You've probably heard of “the 1%.” They're the absurdly wealthy who have more wealth than the remaining 99% (based on data from Credit Suisse).
But what does it take to be in the 10%? 20%?
Is it still stunningly wealthy? Or does the line drop quickly?
We know that the average net worth of Americans is lower than you'd guess, but what about income? Is it the same?
So many questions!
Fortunately for us, we have a couple data sources for this type of information.
Next, the U.S. Census Bureau does surveys collecting this information too. The latest is the 2016 Current Population Survey (CPS) and we're looking at the Annual Social and Economic Supplement (ASEC). Whereas the SSA collects actual wage data, the Census Bureau conducts surveys and estimates values. Another difference is that the SSA collects individual wage information and the Census is estimating household income.
(we used U.S. Census data when looking at average net worth of Americans)
We're going to look at the Social Security Administration data first and then the U.S. Census Bureau's estimates.
Average Wage Index (SSA)
First, a definition – the national average wage index is calculated using compensation that's subject to Federal income taxes as reported on W-2 Forms. This includes wages, tips, etc.
It doesn't capture a household's entire income throughout the year. This is strictly a measure of how much they earn.
For example, dividends and capital gains aren't included because they're not wages. There's also a little complexity involved with deferred compensation plans but for the purposes of our discussion, this level of specificity isn't necessary.
This may surprise you but to be in the top 1% of wage earners in the United States in 2015, you need to earn over $250,000 a year. A quarter million is a ton of money to earn in a year, that's for sure, but I bet you thought 1% would require a much higher number.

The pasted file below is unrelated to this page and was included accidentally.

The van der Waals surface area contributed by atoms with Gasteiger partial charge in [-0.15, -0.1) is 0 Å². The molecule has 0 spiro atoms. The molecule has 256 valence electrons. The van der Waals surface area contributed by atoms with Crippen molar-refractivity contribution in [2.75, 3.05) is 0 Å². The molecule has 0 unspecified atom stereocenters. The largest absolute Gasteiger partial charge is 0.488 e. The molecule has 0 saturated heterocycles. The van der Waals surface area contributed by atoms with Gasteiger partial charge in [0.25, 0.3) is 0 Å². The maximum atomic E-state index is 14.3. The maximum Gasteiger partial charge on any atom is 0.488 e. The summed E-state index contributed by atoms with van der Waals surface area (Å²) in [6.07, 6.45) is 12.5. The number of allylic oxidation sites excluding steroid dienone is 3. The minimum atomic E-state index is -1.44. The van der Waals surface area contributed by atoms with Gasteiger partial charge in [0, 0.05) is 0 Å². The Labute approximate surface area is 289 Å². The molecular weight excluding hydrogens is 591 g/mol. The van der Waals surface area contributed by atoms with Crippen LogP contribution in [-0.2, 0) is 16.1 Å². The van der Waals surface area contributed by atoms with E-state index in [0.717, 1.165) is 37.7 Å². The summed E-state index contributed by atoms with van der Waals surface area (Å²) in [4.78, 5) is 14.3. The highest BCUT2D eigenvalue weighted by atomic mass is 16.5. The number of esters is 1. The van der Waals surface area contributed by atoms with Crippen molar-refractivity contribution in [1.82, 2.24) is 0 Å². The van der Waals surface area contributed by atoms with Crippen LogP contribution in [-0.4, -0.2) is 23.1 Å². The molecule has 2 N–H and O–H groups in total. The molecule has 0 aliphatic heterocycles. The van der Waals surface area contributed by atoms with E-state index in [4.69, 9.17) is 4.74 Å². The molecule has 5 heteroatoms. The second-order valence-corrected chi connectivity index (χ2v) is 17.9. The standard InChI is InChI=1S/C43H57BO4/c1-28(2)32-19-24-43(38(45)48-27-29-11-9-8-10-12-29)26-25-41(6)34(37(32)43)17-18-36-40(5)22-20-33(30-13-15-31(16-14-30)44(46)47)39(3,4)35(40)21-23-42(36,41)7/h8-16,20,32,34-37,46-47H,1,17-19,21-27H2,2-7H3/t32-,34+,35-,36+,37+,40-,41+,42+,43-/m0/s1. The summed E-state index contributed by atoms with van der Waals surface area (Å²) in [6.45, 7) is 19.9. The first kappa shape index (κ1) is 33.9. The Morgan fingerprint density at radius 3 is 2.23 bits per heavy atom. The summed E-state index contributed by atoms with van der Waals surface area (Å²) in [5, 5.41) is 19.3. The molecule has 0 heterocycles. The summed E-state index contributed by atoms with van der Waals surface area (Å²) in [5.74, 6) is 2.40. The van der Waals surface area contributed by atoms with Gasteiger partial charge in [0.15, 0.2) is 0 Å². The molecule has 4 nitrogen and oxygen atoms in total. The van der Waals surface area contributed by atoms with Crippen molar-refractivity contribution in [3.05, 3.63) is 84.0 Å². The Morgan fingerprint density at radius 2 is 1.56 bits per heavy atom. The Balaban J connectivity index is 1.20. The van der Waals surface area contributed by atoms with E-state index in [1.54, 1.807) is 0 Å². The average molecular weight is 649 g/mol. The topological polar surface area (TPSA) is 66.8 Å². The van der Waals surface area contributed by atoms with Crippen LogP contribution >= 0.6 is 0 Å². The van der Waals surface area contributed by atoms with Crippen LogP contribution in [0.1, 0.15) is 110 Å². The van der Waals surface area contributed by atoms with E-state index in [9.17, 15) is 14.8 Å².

The Middle – 50%
Here's another number that may surprise you – to be in the top half (50%) of all earners you need to earn more than $29,999.99 a year.
The 2015 Poverty Guidelines for a family of four was $24,250.
Mull that one over for a minute…
Deciles (and more)
The deciles won't be too clean cut because the table is set up as salary ranges, but you can read this table as “how much do I need to earn to be considered top X% of salary earners.”
(A range means the decile falls somewhere in that range)
- 5%: $130,000
- 10%: $90,000
- 20%: $60,000
- 30%: $50,000
- 40%: $40,000
- 50%: $30,000
- 60%: $20,000 – $24,999
- 70%: $15,000
- 80%: $5,000 — $9,999
- 90%: $0.01 — $4,999
The Wealthy Are Absurdly Wealthy
These two facts will boggle the mind:
- There were 202 households (out of 160,794,699) with wages over $50 million. They're in the top 0.000125626%.
- There were 137,535 households (0.086%) with wages over $1 million.
Those are just wages. If someone made over $50,000,000 in a year, how much you want to be they have other sources of revenue (dividend, capital gains, etc.)?
I would bet they pull in more than $50 million!